I loved the summer horror flick The Conjuring, a creative, visually arresting retelling of a supposedly true exorcism story. The haunted house represented in the film was (as legend has it) haunted by the ghost of a woman who killed her child decades prior. As the final credits rolled on screen, visions of Vera Farmiga as the brave and compassionate medium Lorraine Warren clouded my thoughts; she was nothing short of magical. Then I caught my fiancé’s eye, and we both recognized a clear sexist message in a film we had both otherwise enjoyed. “So I guess all mothers are evil, then?” were the first words out of his mouth. As I exited the theater, I contemplated the iconography that surrounds the mother and permeates the way our society thinks about all women.
The idea of a mother committing infanticide and later becoming an evil ghost has been a source of terror for centuries. As Andi Zeisler of Bitch Magazine writes in her fantastic essay “The Feminist Power of Female Ghosts”, characters like “La Llorona, the ‘weeping woman’ of Latin American folklore,” who “killed her children [...] and wanders the night,” haunt the dreams of young children around the entire world.
A Haunted House Version of La Llorona
Zeisler sees these female ghosts as a source of female empowerment. She argues that stories of supernatural women “are often protofeminist tales of women who, if only in death, subvert the assumptions and traditions of women as dutiful wives and mothers, worshipful girlfriends, or obedient children by unleashing a lifetime’s worth of rage and retribution.”
In many ways, she is right. These female ghosts do challenge the expectation that women must bear and nurture children. But it is key to note that the same stories often offer us a contrasting depiction of a caring, loving matriarch. It is this role (and not the ghost) that The Conjuring ultimately validates.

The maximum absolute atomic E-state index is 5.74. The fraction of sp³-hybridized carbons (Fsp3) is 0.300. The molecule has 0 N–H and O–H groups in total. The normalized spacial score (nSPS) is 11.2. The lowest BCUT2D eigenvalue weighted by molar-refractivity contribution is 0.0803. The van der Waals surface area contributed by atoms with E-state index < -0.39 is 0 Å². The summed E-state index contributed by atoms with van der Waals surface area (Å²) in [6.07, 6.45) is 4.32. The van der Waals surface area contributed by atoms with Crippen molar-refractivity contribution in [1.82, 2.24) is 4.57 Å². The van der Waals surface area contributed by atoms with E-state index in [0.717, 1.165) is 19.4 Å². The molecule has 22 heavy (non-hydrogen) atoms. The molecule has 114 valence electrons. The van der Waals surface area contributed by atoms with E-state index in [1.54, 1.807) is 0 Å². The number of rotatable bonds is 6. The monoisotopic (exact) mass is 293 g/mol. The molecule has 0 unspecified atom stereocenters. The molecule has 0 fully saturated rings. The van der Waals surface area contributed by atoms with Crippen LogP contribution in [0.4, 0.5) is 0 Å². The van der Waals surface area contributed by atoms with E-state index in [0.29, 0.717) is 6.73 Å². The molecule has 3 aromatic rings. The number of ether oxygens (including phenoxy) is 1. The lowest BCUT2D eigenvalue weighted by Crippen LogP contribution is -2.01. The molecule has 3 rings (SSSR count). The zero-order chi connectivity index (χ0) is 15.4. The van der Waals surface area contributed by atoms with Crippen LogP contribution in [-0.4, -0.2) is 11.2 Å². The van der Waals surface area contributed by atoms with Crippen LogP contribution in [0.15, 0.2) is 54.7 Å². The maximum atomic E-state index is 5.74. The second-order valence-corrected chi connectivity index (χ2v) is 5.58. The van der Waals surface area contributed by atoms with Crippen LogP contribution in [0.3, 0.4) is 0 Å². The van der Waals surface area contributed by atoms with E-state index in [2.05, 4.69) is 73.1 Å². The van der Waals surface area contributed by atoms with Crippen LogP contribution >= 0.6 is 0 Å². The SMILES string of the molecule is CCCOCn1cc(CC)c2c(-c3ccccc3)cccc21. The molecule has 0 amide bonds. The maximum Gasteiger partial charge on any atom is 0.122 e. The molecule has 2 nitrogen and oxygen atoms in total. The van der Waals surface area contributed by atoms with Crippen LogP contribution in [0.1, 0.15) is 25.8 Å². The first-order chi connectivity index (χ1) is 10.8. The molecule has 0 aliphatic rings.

The worship of the mother in popular culture and folklore is not necessarily a bad thing. It can be quite progressive and beautiful when we extend it to apply to all women. In many ways, the female body is a powerful and iconic symbol because of its reproductive powers: legend has it that through birthing a child, the Virgin Mary contributed to our salvation. While many second-wave feminists saw child-bearing as a repressive, patriarchal expectation placed on women, some introduced a woman’s womb as a site of female power. Adrienne Rich and Audre Lorde, for example, saw womankind’s stereotypically maternal instincts and nurturing behaviors as the building blocks for a kinder, more compassionate society based on a matriarchal foundation.
Lili Taylor as the Nurturing Mother in The Conjuring
But films like The Conjuring use a worshipful treatment of the good mother to demonize women who are in some way “bad” mothers. The woman who creates life also has the power to take it away. We’ve all heard legends about Bloody Mary, the ghost who, when called three times, will come and scratch your eyes out. Rumor has it that the evil spirit is based off of Queen Mary I and has become a source of slumber-party horror in part because of her frequent miscarriages. The power given to women, when based on reproduction, is a double-edged sword. And the woman who cannot, or chooses not to, have children becomes an unnatural, inhuman being, caricatured in legend as an infanticide-committing creature. Thus the failed mother becomes a symbol of death, just as the good mother is an icon of creation, and that is deeply unsettling.
Psychologist and activist Dorothy Dinnerstein believed that women’s maternal role was the source of much aggression and hatred towards womankind. She argued that our dependence on, and yearning for, the mother in infancy leads us in adulthood to be ashamed and afraid of feelings we felt towards her. Although Zeisler’s essay is brilliant and insightful, it is important to recognize that these ghost stories are not as empowering as they may appear on the surface. They are ultimately representative of this fear of powerful women and mothers. They indicate that we can pay a cost for the supernatural power we invest in the woman and the womb.
In the end, if many female ghost stories empower womankind, they do so in a limited way. For they also are expressions of the fear and hatred of the power attributed to women. One way to offset this toxic cultural mythology is to celebrate the creative powers of women, but of all women (not just those who bear children). In our culture, our female bodies, in whatever form they exist, are symbols of strength in part because of the iconography that surrounds the mother. And as long as that’s not exclusive to literal mothers, it’s a beautiful idea. We women “birth” many things besides babies. In the meantime, we cannot allow ourselves to be feared (and therefore oppressed) because of our capacity to create.
What do you think? Are these ghostly narratives empowering to women? Or do they capitalize on fears of female power?
Thanks to Bitch Magazine/Andi Zeisler